Comment


                    • #30
                      Originally posted by StormyDay View Post

                      The majority of shows these days have a cap on the amount of classes per day, so I am not sure how a horse could be competing in 3 divisions. Even two would be stretching it, since the cap is usually 7-8classes a day and the average hunter division has 3 to 4 rounds a day. Which show did you see that at?
                      Horse could do two pro divisions and two junior/amateur divisions at a five-day show. So four divisions, but over two sets of days. Not that this is necessarily a good thing, but I can think of a horse that did this at at least one show last fall. And another (that ended up fried) that was doing that plus a few eq/medal classes.

                      Is there really a cap? Not saying you're wrong, but I hadn't seen that rule, at least in USEF. Not that I'm planning on putting a horse in that many classes in a day.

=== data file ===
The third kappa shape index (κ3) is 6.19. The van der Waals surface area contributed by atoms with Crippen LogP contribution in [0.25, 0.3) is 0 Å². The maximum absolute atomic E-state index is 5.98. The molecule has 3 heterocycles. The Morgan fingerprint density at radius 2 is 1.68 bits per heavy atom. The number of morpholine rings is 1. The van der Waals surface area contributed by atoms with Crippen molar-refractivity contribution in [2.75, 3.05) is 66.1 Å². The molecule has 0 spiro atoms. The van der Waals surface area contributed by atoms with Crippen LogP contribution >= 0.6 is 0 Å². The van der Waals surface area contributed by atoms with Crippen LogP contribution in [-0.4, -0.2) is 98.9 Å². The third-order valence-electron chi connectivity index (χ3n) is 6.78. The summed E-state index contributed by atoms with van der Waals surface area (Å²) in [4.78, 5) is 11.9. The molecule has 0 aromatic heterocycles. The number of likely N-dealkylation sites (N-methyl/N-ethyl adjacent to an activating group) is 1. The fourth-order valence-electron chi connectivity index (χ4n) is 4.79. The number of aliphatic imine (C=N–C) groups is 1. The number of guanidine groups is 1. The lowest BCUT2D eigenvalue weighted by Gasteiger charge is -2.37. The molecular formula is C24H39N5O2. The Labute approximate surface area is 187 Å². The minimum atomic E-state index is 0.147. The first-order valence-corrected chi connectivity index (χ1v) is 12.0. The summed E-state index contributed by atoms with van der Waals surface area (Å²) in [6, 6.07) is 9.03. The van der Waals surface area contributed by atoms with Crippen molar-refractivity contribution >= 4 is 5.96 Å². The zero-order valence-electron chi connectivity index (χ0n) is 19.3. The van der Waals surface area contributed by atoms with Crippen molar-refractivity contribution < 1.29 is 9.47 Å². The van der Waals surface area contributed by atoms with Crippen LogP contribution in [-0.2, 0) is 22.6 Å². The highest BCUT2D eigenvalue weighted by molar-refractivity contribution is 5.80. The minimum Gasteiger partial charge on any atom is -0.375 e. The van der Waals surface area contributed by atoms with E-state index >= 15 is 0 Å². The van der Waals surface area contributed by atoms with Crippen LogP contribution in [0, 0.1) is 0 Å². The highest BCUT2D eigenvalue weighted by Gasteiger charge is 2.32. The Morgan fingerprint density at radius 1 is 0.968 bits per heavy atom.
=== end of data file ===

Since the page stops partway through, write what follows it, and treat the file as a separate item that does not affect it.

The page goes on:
The Evil Chem Prof

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                      • #31
                        Originally posted by Peggy View Post

                        Horse could do two pro divisions and two junior/amateur divisions at a five-day show. So four divisions, but over two sets of days. Not that this is necessarily a good thing, but I can think of a horse that did this at at least one show last fall. And another (that ended up fried) that was doing that plus a few eq/medal classes.

                        Is there really a cap? Not saying you're wrong, but I hadn't seen that rule, at least in USEF. Not that I'm planning on putting a horse in that many classes in a day.